The Oculus Rift is still unbearably far away from launch. Oculus has started shipping their second development kit to excited developers and impatient gamers globally, but the one that’s actually meant for people like us still has no release date. It does, however, have an estimated price point. Oh look, my wallet is already running away.
In a lengthy interview with Eurogamer, Oculus CEO Palmer Luckey explained some of the changes the retail version of the Rift would have over their most recent development kit, making it clear that the DK2 is not the best product they can make. Things like an increased resolution, higher framerate and new features are all planned for the consumer version of the headset, although there’s still no word on when that will actually launch.
Despite that, Oculus have a ball park figure of what the Rift might cost when it reaches shelves, saying it could be anywhere between $200-$400 at this point. To put that into perspective, the Rift could potentially cost the same as an Xbox One or PS4, which definitely makes it a luxury accessory to have. The final price all depends on pre-order numbers and the hardware Oculus chooses to go with, and I’m guessing the Note 4 will become the new display after Samsung’s reveal yesterday.
“That could slide in either direction depending on scale, preorders, the components we end up using, [or] business negotiations,” Luckey said. “Whatever it is, it’s going to be as cheap as possible.”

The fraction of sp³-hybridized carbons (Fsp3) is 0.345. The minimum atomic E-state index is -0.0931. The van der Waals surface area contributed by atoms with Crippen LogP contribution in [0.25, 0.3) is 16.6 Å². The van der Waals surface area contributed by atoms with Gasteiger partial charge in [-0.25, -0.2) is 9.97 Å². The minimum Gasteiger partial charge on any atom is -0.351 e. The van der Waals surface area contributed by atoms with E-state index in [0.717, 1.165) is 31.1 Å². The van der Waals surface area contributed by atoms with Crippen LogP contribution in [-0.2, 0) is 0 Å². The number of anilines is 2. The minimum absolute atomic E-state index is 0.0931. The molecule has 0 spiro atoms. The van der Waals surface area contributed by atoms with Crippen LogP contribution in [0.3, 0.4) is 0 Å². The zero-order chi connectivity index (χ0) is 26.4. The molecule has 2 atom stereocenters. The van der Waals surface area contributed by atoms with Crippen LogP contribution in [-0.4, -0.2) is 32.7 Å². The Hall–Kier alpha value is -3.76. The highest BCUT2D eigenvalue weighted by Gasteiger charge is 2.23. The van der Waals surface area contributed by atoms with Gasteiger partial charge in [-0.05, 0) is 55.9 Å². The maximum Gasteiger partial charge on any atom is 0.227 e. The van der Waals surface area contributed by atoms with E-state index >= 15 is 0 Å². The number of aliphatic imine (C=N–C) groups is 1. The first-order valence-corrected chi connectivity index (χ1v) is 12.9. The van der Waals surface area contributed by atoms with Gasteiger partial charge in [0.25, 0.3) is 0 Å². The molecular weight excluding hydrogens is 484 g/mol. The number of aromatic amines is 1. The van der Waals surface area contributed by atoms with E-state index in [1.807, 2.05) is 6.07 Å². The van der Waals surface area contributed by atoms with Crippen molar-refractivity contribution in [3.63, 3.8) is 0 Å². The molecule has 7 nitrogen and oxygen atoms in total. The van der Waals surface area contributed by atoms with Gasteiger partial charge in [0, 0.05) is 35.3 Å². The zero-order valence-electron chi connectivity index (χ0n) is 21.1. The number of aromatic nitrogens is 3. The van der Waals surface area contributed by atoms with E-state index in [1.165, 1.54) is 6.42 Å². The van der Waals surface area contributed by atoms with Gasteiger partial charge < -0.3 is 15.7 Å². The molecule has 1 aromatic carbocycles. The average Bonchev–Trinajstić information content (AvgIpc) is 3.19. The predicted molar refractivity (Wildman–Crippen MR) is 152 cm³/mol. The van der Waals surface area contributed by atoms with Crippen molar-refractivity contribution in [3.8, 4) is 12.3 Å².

When asked about whether other VR products, such as Sony’s Project Morpheus, affect the Rift’s development, Luckey calmly stated that their vision has always been clear from the start, and nothing has shaken that. In fact, Luckey thinks Morpheus could end up as vaporware.
“There have been lots of things Sony’s shown–they even showed AR glasses a few years ago at CES that were never made into anything,” he said. “So even if they do decide to make it into a real product that ships, it’s on PlayStation 4; we are not on PlayStation 4 so it doesn’t really change our strategy or what we’re making.”
Oculus formally announced a partnership with Samsung yesterday, with both companies working on Gear VR for the Galaxy Note 4. That’s, coupled with the production of all the thousands of DK2 kits ordered, is probably slowing down work on the Rift significantly, and I really feel like Oculus’ best release window is slowly closing on them.
Will they be beaten to the market by Sony? Will it matter? Unlike Luckey, I think it will.
Last Updated: September 4, 2014